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The book investigates why the development of Hokkaido-Sakhalin relations failed to create, at the subnational level, an environment conducive to resolving (kankyo seibi) the Northern Territories/South Kuril Islands dispute during the 1990s. Brad Williams suggests that kankyo seibi did not work primarily because Russia's troubled transition to a liberal democratic market economy manifested itself in ways that ultimately increased the South Kuril Islands' intrinsic and instrumental value for the Sakhalin public and regional elite. This in turn had limited the impact from the twin transnational processes of cultural and economic exchange in alleviating opposition to the transferral of these disputed islands to Japan.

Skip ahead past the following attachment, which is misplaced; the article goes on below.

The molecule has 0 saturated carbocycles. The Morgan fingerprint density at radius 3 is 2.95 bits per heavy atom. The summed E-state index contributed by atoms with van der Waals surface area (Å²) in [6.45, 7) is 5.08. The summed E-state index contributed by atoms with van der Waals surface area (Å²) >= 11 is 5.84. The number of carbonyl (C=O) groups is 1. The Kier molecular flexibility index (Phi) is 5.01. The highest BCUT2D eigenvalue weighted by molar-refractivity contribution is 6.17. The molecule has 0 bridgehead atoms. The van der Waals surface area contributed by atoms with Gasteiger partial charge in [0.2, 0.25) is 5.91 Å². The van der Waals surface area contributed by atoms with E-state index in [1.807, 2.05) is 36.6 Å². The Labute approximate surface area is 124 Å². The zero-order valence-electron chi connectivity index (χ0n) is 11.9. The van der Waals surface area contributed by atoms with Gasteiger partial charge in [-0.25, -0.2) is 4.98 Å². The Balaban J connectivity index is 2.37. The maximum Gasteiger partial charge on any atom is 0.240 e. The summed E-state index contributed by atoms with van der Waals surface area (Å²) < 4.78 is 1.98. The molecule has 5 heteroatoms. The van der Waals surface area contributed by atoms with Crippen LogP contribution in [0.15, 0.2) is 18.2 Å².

Drawing upon a wealth of primary and secondary sources from both countries, this book utilises levels of analysis and an analytical framework that incorporates national and subnational, as well as governmental and non-governmental forces to discuss a relatively unexplored aspect of Russo-Japanese relations. As such, Resolving the Russo-Japanese Territorial Dispute will appeal to students and scholars of Asian politics, international relations and post-communist states.
About the Author:
Brad Williams is a visitingfellow in the Department of Political Science, National University of Singapore